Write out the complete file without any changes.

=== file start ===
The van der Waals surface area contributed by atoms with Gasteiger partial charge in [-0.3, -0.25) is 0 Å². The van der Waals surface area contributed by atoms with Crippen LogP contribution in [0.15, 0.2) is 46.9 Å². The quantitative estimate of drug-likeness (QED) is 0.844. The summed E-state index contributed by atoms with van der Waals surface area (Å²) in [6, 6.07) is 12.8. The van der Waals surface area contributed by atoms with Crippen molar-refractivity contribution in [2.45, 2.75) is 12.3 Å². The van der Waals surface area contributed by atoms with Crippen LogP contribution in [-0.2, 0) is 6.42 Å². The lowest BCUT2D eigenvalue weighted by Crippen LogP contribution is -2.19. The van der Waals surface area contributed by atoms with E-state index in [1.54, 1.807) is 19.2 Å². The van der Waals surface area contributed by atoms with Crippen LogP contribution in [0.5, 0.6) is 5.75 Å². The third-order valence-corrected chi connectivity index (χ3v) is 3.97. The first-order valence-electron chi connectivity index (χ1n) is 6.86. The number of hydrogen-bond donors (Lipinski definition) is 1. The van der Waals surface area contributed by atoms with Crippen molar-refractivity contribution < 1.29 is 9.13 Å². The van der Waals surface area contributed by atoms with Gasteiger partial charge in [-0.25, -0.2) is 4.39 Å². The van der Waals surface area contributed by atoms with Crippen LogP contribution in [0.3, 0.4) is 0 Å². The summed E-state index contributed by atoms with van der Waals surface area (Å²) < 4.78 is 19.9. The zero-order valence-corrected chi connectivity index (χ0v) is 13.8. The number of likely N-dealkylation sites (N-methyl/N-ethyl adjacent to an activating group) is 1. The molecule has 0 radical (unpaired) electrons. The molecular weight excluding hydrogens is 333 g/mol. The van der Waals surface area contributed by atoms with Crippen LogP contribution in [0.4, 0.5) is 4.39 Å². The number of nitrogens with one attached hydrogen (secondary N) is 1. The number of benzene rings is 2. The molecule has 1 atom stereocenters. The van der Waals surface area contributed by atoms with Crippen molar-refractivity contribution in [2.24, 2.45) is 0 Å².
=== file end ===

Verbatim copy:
The van der Waals surface area contributed by atoms with Gasteiger partial charge in [-0.3, -0.25) is 0 Å². The van der Waals surface area contributed by atoms with Crippen LogP contribution in [0.15, 0.2) is 46.9 Å². The quantitative estimate of drug-likeness (QED) is 0.844. The summed E-state index contributed by atoms with van der Waals surface area (Å²) in [6, 6.07) is 12.8. The van der Waals surface area contributed by atoms with Crippen molar-refractivity contribution in [2.45, 2.75) is 12.3 Å². The van der Waals surface area contributed by atoms with Crippen LogP contribution in [-0.2, 0) is 6.42 Å². The lowest BCUT2D eigenvalue weighted by Crippen LogP contribution is -2.19. The van der Waals surface area contributed by atoms with E-state index in [1.54, 1.807) is 19.2 Å². The van der Waals surface area contributed by atoms with Crippen LogP contribution in [0.5, 0.6) is 5.75 Å². The third-order valence-corrected chi connectivity index (χ3v) is 3.97. The first-order valence-electron chi connectivity index (χ1n) is 6.86. The number of hydrogen-bond donors (Lipinski definition) is 1. The van der Waals surface area contributed by atoms with Crippen molar-refractivity contribution < 1.29 is 9.13 Å². The van der Waals surface area contributed by atoms with Gasteiger partial charge in [-0.25, -0.2) is 4.39 Å². The van der Waals surface area contributed by atoms with Crippen LogP contribution in [0.3, 0.4) is 0 Å². The summed E-state index contributed by atoms with van der Waals surface area (Å²) < 4.78 is 19.9. The zero-order valence-corrected chi connectivity index (χ0v) is 13.8. The number of likely N-dealkylation sites (N-methyl/N-ethyl adjacent to an activating group) is 1. The molecule has 0 radical (unpaired) electrons. The molecular weight excluding hydrogens is 333 g/mol. The van der Waals surface area contributed by atoms with Crippen LogP contribution in [0.4, 0.5) is 4.39 Å². The number of nitrogens with one attached hydrogen (secondary N) is 1. The number of benzene rings is 2. The molecule has 1 atom stereocenters. The van der Waals surface area contributed by atoms with Crippen molar-refractivity contribution in [2.24, 2.45) is 0 Å².